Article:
The sky smiled on the day you became my wife. Late January in D.C. and it was 72 all weekend. "Is it always like this?" friends and relatives from New York asked. "Only when we get married," I told them.

I wanted to get a haircut before the 2:00 p.m. ceremony, but when I walked into the barber's at 11:00 they were booked. "What's the soonest you can get me in?" I asked.

"I got an opening at 2 o'clock," answered the barber.

"Great. Put me down," I said.

I still love the idea that right around the time my eyes began to water as you said your vows, there was a barber somewhere in D.C. looking at the clock and wondering where I was. Right around the time I was getting choked up over my own vows, he was cursing me under his breath.

Neither of us drank at the reception, but we danced so much I bruised my left heel. I walked with a slight limp all week, the hitch in my step a constant reminder of the joy we played out in motion--or maybe how I almost fell after the I do's, missing the stepp from the altar to the aisle. With each step that week, I saw you kicked back on the couch in our suite, shoes off, feet on the coffee table.

The audience applauded politely when I twirled you to the opening verse of Ben Fold's "The Luckiest"--half of our wedding medley. (Imagine that, a love so big it needed a medley.) I almost laughed, smirked a bit at you, thinking these people have no idea what they're in for. They roared when we went into our manically choreographed routine to the the Theme from Growing Pains, which boomed over the DJ's speakers just after Ben's last tender piano chords. We ended leaning forward together, facing the crowd, jazz hands flickering. They gave us a standing ovation. I kissed my fists and raised my arms above my head victorious, staggering around like a punch-drunk prize fighter.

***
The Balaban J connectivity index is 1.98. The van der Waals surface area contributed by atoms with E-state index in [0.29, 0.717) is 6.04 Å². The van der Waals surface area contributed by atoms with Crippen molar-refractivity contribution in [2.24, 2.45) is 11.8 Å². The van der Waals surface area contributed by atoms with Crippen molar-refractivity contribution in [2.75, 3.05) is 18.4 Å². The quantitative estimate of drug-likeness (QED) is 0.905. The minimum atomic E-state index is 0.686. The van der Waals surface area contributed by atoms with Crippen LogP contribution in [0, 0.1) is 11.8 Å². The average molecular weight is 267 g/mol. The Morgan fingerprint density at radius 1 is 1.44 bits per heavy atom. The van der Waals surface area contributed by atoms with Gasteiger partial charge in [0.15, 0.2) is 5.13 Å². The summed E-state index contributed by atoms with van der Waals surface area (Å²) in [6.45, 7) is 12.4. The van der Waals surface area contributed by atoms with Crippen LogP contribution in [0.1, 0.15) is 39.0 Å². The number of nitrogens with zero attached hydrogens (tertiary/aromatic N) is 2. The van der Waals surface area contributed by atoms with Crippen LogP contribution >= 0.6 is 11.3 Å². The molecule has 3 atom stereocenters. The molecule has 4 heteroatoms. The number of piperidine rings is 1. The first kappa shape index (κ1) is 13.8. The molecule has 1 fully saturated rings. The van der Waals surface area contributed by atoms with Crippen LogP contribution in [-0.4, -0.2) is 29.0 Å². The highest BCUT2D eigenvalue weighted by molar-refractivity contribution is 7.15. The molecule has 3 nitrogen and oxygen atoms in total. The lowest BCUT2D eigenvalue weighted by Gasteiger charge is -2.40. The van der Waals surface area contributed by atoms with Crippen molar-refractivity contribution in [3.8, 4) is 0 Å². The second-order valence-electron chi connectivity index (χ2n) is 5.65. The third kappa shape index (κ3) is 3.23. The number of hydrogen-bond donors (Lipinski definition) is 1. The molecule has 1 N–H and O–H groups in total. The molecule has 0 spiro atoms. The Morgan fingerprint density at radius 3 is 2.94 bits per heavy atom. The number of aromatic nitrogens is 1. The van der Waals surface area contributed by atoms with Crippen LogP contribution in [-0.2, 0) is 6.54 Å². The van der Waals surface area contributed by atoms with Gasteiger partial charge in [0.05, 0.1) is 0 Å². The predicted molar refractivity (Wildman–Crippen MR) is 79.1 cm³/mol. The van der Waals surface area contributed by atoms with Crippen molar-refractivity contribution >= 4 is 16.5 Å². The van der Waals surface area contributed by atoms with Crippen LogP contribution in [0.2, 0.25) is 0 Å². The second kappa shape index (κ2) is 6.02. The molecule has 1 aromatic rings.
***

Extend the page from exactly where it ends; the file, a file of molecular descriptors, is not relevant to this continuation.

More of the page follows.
As long as we got each other
We got the world spinnin' right in our hands
Baby you and me...We got to be...
The luckiest dreamers who never quit dreamin'

It's true.

Looking back we both regret we didn't eat more. 7 varieties on the cheese display, and neither of us touched a one. Garlic mashed potatoes in martini glasses we never got around to eating. I remember you tried to eat some of the pasta, but one of your cousins spilled the plate on your dress.

You pouted, laughed. Someone pushed you out on the dance floor because I was making a fool of myself to Daft Punk. I never realized how long "Around the World" was. I kept waving for people to come out to join in, but they stood back, watching the spectacle of us.

Of course, other times, they crowded the dance floor. They tipped so well they kept the bar open for another hour. Even the DJ stayed an extra hour. No one wanted to leave. They kept dragging us back. You dancing, by the end, without your shoes, exhausted.

But I forgive them, for keeping us so long. They just wanted it to go on and on. The night, the joy, the fun.

For them it had to end.

For me it never has.
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